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Post Georgia 21 – Auburn 14: Back-to-back-to-back

Tuesday November 19, 2019

Celebrate a championship

I get why Kirby Smart barely acknowledges the SEC East title. With bigger things to play for, it’s not a time for the team to catch its breath and reflect on the accomplishment. The biggest goal of all goes away if Georgia doesn’t build on the Auburn win and reach the postseason at 11-1. Texas A&M is an opponent that deserves and needs Georgia’s full attention, and Smart will want the team playing as if the SEC East title were still on the line. Georgia’s spot as a playoff contender is almost certainly on the line.

For fans though it’s OK to take a moment and celebrate the division title. It was something that eluded the program for the first decade of divisional play until Michael Johnson’s catch on that same Auburn field finally earned Georgia a berth to the SEC championship game. We had a six-year drought between 2005 and 2011 and another five-year span without a divisional title between 2012 and 2017. Now Georgia has won three in a row. Even more impressive, half of the SEC East titles in the 2010s have gone to Georgia. For those of us who watched as Florida piled up title after title in the 1990s and wondered when it would be Georgia’s turn, well, this is it. Enjoy it.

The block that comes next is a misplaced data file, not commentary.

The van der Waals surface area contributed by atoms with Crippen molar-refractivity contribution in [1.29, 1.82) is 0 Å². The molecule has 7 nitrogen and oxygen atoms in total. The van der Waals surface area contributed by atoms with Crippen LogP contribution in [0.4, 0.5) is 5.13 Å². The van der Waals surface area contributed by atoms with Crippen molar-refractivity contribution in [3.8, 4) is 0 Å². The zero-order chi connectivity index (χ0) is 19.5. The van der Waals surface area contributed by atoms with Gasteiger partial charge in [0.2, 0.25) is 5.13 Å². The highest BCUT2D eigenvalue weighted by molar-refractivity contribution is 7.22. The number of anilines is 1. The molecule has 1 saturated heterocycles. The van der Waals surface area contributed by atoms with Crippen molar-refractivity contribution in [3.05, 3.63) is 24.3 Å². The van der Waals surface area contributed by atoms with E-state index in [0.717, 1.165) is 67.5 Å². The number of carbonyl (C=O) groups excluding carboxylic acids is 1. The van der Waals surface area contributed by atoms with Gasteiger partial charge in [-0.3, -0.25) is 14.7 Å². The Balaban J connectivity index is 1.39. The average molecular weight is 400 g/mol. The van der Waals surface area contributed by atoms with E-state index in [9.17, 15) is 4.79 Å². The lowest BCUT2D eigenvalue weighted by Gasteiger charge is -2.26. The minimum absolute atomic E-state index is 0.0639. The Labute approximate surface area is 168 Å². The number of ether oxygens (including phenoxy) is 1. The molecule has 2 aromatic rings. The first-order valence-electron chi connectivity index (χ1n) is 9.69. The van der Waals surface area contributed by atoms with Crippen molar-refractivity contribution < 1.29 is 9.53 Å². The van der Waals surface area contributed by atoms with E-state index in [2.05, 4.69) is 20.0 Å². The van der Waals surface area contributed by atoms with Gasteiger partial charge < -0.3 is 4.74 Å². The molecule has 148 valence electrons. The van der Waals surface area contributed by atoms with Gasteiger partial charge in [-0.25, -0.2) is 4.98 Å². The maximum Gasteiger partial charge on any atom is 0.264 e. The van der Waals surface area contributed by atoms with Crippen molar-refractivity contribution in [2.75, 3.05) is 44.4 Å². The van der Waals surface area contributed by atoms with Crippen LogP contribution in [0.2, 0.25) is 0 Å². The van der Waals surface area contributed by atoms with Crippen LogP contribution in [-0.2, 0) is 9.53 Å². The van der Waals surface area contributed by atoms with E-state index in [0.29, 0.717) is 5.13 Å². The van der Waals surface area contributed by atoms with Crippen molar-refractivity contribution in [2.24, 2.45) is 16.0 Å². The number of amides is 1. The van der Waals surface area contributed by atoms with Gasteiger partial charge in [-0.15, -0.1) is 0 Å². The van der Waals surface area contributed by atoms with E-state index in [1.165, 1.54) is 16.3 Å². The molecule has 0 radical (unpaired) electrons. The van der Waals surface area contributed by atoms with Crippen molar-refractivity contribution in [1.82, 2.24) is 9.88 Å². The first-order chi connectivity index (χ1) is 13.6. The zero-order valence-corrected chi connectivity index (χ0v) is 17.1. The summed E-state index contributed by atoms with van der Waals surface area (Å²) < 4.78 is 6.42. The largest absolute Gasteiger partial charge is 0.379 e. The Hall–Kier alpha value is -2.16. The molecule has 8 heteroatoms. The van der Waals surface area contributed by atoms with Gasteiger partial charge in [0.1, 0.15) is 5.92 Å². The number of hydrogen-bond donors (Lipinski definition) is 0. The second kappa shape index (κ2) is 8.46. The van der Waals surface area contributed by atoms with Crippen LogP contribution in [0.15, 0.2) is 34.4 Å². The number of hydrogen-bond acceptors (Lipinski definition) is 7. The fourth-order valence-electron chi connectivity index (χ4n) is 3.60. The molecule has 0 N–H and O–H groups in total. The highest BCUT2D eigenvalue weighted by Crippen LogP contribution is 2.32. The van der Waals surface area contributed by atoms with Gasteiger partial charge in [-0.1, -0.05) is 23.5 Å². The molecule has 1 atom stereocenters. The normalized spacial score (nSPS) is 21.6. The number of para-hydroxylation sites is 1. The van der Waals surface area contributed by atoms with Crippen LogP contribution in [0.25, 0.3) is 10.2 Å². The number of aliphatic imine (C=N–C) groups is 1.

But now attention turns to bigger things, and that’s possible thanks to the win at Auburn. We should have known that a 21-point lead wasn’t safe: Georgia’s comeback from a 37-17 fourth quarter deficit was the only reason for there to be any drama in the 2013 Auburn game. This time the Dawgs built the big lead due to stifling defense with a penchant for getting stops and an offense just opportunistic enough to make its three scoring chances count.

D’Andre Swift rushed for 106 tough yards and went over 1,000 for the season. Jake Fromm only threw for 110 yards, but three of his 13 completions went for touchdowns. With Cager injured again and Pickens smothered, Blaylock, Herrien, and Wolf were on the receiving end of Fromm’s scoring tosses. Otherwise though it was a fairly anemic day for an offense becoming way too accustomed to lackluster showings. It’s true that the defenses have stepped up in quality, but Georgia hasn’t scored over 30 points since the Tennessee game.